The Progressive Conservative party is still the toast of Manitoba voters, but support for the NDP appears to be edging upwards after bottoming out in December.
The Conservatives, under Leader Brian Pallister, are the party of choice for 45 per cent of decided voters, virtually unchanged from three months ago, according to a new Probe Research poll conducted for the Winnipeg Free Press.
The NDP, which saw its provincial support erode to 26 per cent six months ago, is now the choice of 32 per cent of decided voters.
However, the Manitoba Liberals are losing ground. Grit support dropped to 16 per cent in Probe's most recent survey compared with 23 per cent three months earlier, while support for the Greens and other political parties rose to seven per cent compared with three per cent three months earlier.
"The Tories seem to be holding their own here," said Probe Research president Scott MacKay. "And any kind of movement that we're seeing appears to be happening between the NDP and the Liberals right now. But the NDP are recovering slowly."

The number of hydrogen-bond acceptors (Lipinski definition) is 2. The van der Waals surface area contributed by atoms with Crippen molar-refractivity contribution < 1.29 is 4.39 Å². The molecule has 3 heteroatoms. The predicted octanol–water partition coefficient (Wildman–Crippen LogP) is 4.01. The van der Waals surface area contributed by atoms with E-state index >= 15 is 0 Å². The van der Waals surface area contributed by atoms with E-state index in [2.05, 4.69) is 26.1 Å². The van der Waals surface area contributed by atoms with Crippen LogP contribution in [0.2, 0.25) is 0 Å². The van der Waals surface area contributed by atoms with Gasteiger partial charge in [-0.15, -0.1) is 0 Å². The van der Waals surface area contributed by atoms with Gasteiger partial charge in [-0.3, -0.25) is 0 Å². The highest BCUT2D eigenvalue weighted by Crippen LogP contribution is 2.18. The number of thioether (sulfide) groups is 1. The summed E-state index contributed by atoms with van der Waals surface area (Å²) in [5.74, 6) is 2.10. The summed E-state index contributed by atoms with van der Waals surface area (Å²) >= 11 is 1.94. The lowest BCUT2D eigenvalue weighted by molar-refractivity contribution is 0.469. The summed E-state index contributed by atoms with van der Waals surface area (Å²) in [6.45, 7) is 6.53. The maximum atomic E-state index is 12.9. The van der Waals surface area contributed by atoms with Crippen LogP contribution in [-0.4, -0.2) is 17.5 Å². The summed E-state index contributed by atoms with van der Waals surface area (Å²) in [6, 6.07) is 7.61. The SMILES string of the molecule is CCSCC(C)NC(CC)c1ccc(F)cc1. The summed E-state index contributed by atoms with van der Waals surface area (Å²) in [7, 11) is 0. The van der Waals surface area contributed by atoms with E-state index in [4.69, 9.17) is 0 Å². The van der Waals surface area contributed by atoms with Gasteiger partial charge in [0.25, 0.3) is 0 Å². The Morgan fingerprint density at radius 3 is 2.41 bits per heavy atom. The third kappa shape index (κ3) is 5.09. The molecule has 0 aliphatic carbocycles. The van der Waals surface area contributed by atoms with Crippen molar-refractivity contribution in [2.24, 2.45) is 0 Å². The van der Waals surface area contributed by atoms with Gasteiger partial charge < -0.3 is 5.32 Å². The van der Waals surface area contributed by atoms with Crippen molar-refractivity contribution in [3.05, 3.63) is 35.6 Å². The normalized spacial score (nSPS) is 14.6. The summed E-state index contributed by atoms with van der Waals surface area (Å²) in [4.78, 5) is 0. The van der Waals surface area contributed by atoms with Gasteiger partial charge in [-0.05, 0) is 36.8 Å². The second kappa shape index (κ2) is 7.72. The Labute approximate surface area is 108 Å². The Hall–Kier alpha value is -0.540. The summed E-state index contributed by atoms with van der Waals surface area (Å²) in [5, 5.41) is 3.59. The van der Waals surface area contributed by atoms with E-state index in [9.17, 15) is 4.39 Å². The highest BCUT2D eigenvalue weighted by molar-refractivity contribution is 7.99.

Although the gap between the Conservatives and the NDP has narrowed slightly provincewide, the PCs are maintaining their lead in Winnipeg. The Tories are now favoured by 41 per cent of Winnipeggers (compared with 38 per cent three months ago), while the NDP is the choice of 36 per cent (up two points since March). Both parties gained at the expense of the Liberals, who saw their city support drop eight points to 17 per cent.
Outside Winnipeg, half of the decided voters prefer the PCs (52 per cent versus 61 per cent in March), while 25 per cent would vote NDP (up from 17 per cent in March).
The Conservatives are most popular among men, older voters, middle- and high-income earners and those with less formal education.
According to the most recent poll, 51 per cent of males would cast their ballot for the Tories if a vote were held today, while only 27 per cent of men would vote NDP. Among those aged 55 and over, 51 per cent would vote for the PCs, while 28 per cent would cast their ballot for the NDP.
Among women, the results are much closer. The Tories have the support of 38 per cent of decided female voters compared with 36 per cent for the NDP and 17 per cent for the Liberals.
Overall, 13 per cent of Manitobans surveyed were undecided or refused to say which party they supported. That compares with 20 per cent three months earlier.